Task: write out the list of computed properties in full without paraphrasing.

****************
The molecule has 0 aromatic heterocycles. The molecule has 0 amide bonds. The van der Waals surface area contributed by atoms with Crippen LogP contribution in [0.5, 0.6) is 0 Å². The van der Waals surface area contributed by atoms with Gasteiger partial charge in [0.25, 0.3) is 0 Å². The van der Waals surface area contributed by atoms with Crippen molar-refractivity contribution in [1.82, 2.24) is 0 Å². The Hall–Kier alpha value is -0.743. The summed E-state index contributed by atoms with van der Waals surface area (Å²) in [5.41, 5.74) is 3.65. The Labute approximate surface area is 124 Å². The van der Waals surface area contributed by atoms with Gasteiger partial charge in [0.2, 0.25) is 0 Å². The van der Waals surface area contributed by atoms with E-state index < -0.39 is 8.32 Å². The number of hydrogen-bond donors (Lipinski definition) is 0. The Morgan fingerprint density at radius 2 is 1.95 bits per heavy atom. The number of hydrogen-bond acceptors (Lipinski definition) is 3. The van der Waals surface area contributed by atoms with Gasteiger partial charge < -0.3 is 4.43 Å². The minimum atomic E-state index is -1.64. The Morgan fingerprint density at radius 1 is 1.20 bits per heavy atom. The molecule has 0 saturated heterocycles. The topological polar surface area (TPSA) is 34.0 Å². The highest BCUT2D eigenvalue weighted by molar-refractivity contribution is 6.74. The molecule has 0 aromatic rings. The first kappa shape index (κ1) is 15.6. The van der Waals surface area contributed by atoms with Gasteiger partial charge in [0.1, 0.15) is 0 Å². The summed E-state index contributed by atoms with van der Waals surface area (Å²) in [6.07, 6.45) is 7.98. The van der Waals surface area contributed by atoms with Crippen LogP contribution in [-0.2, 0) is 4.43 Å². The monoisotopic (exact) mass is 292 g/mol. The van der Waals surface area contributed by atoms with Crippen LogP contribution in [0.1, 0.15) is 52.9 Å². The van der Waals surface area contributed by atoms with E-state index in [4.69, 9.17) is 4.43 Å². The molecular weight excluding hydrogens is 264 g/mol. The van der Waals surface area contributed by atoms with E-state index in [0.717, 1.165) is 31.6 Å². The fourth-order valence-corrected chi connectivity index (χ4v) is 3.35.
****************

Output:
The molecule has 0 aromatic heterocycles. The molecule has 0 amide bonds. The van der Waals surface area contributed by atoms with Crippen LogP contribution in [0.5, 0.6) is 0 Å². The van der Waals surface area contributed by atoms with Gasteiger partial charge in [0.25, 0.3) is 0 Å². The van der Waals surface area contributed by atoms with Crippen molar-refractivity contribution in [1.82, 2.24) is 0 Å². The Hall–Kier alpha value is -0.743. The summed E-state index contributed by atoms with van der Waals surface area (Å²) in [5.41, 5.74) is 3.65. The Labute approximate surface area is 124 Å². The van der Waals surface area contributed by atoms with Gasteiger partial charge in [0.2, 0.25) is 0 Å². The van der Waals surface area contributed by atoms with E-state index < -0.39 is 8.32 Å². The number of hydrogen-bond donors (Lipinski definition) is 0. The Morgan fingerprint density at radius 2 is 1.95 bits per heavy atom. The number of hydrogen-bond acceptors (Lipinski definition) is 3. The van der Waals surface area contributed by atoms with Gasteiger partial charge < -0.3 is 4.43 Å². The minimum atomic E-state index is -1.64. The Morgan fingerprint density at radius 1 is 1.20 bits per heavy atom. The molecule has 0 saturated heterocycles. The topological polar surface area (TPSA) is 34.0 Å². The highest BCUT2D eigenvalue weighted by molar-refractivity contribution is 6.74. The molecule has 0 aromatic rings. The first kappa shape index (κ1) is 15.6. The van der Waals surface area contributed by atoms with Gasteiger partial charge in [0.1, 0.15) is 0 Å². The summed E-state index contributed by atoms with van der Waals surface area (Å²) in [6.07, 6.45) is 7.98. The van der Waals surface area contributed by atoms with Crippen LogP contribution in [-0.2, 0) is 4.43 Å². The monoisotopic (exact) mass is 292 g/mol. The van der Waals surface area contributed by atoms with Crippen LogP contribution in [0.1, 0.15) is 52.9 Å². The van der Waals surface area contributed by atoms with E-state index in [4.69, 9.17) is 4.43 Å². The molecular weight excluding hydrogens is 264 g/mol. The van der Waals surface area contributed by atoms with E-state index in [0.717, 1.165) is 31.6 Å². The fourth-order valence-corrected chi connectivity index (χ4v) is 3.35.